Dawn of the Planet of the Apes

Dawn of the Planet of the Apes

These damn apes outsmarted me again!  When Rise of the Planet of the Apes burst onto the scene three summers ago, I had grave misgivings. The concept was always inherently silly, and it was hard to imagine any kind of re-imagining of the cult/camp classics from the 1960’s and 1970’s making any kind of sense.  But, lo and behold, Rise of the Planet of the Apes was a finely crafted piece of entertainment with amazing effects, an emotionally involving story, a stupendous lead performance from Andy Serkis as super ape Caesar, and confident direction from maestro Rupert Wyatt.  When the film’s surprise success guaranteed sequels, I was crushed to learn Wyatt would not be returning in the director’s chair.  In whose hands could a sequel make any kind of sense?  This thing would be a debacle or at the very least have a bad case of sequel-itis, right?

Well, here I am, dear readers, admitting I was wrong…again.  Apparently Matt Reeves (who for far too long, lived under the thumb of the overrated Hollywood demigod J.J. Abrams) can direct the heck out of an Apes flick.  Dawn of the Planet of the Apes capitalizes with expert precision on the goodwill from the first film, once again putting Serkis as Caesar and the other apes front and center, ups the emotional ante, ups the action, and mines the very best elements from uber-popular TV shows to be massively appealing to a broad audience without ever seeming to kowtow to the masses.

Ten years following the events of the first film, the human race has been nearly wiped out by the simian flu, and Caesar and pals have set up a peaceful little society in the redwood forests outside of San Francisco.  But behold, there are some humans still struggling to survive in a post-apocalyptic community downtown, and they come up into Caesar’s territory to get a dam running again that will bring power back to the city.  The film opens from the apes’ point of view, and for nearly twenty minutes they are the only characters on-screen.  It’s a big gamble to start the film this way, but the amazing effects make the apes seem more human and relatable than ever, with Serkis and Toby Kebbell as Koba giving Oscar-worthy performances.  The humans contain a sympathetic makeshift family (made up of Jason Clarke, Kodi Smit-McPhee and Reeves’ very own Felicity alum and muse Keri Russell) and a questionable leader played by Gary Oldman.  Quickly we learn the apes, like the humans, are divided into two factions: those hoping for peaceful coexistence, and those who are far too trigger-happy and untrustworthy. Continue reading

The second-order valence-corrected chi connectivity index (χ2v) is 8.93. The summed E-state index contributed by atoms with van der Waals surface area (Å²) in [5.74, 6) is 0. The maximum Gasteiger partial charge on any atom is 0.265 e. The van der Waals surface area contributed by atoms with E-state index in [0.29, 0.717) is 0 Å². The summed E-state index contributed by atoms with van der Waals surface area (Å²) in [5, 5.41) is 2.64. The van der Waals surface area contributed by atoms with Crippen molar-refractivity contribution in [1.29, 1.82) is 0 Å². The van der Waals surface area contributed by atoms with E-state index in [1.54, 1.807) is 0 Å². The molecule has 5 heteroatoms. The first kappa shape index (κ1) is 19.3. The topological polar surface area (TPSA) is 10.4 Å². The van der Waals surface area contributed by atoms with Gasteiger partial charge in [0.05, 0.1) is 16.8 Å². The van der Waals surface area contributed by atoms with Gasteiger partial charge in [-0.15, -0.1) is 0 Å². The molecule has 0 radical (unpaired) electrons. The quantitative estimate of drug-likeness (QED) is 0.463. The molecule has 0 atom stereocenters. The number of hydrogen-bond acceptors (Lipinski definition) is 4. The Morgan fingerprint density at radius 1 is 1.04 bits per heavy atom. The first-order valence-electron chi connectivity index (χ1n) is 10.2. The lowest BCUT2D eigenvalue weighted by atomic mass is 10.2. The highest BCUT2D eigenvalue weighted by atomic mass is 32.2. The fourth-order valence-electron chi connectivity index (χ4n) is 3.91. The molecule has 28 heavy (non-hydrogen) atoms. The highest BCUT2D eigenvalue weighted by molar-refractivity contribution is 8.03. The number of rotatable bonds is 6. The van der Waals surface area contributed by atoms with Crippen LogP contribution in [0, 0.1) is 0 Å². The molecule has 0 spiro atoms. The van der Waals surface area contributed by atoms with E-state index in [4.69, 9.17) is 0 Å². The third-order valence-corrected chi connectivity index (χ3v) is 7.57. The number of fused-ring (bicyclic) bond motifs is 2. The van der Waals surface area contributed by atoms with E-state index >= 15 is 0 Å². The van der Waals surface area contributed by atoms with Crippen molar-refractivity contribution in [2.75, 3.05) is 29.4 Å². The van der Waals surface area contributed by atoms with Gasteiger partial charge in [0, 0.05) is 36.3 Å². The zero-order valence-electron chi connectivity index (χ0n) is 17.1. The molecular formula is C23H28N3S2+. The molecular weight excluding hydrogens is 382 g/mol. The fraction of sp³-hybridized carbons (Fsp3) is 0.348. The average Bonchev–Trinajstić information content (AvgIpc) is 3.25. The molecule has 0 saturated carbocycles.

Bootlegging, Brothers and Chastain in Lawless

The ubiquitous Tom Hardy teams up with the ubiquitous Jessica Chastain for Lawless.

In Prohibition Era Virginia, in those verdant smoky hills of Franklin County, the bootlegging Bondurant Brothers are the kings of a moonshine ring operating peacefully with the local law enforcement and treated as legends by the townsfolk.  Oldest brother Forrest (Tom Hardy) is known for his stoic invincibility (he survived WWI and Spanish influenza), middle brother Howard (Jason Clarke) is a barely functioning drunk who wields quick fists of justice, and youngest sibling Jack (Shia LaBeouf) has been living in their shadows as the kid brother too afraid to take a stand or shoot a gun.  When a big-time gangster from Chicago named Floyd Banner (Gary Oldman) comes down into the area for business, Jack is in awe and sees it as an opportunity to recast himself as a savvy hot-shot.  But with Banner’s big business comes a new ruthless big city lawman, Special Deputy Charles Rakes (Guy Pearce) looking to break-up the Bondurants and their cohorts through any means necessary.

Lawless director John Hillcoat is no stranger to this brand of lawlessness.  His blisteringly violent and philosophical Aussie Western The Proposition was one of my favorite films of 2006.  He then went on to paint a lawless post-apocalyptic vision in his dour adaptation of the dour novel, The Road.  As with The Proposition, Hillcoat re-teams with screenwriter and musician Nick Cave, who adapted the story from Matt Bondurant’s own family history, The Wettest County in the World, while working again on the score with Warren Ellis.  Continue reading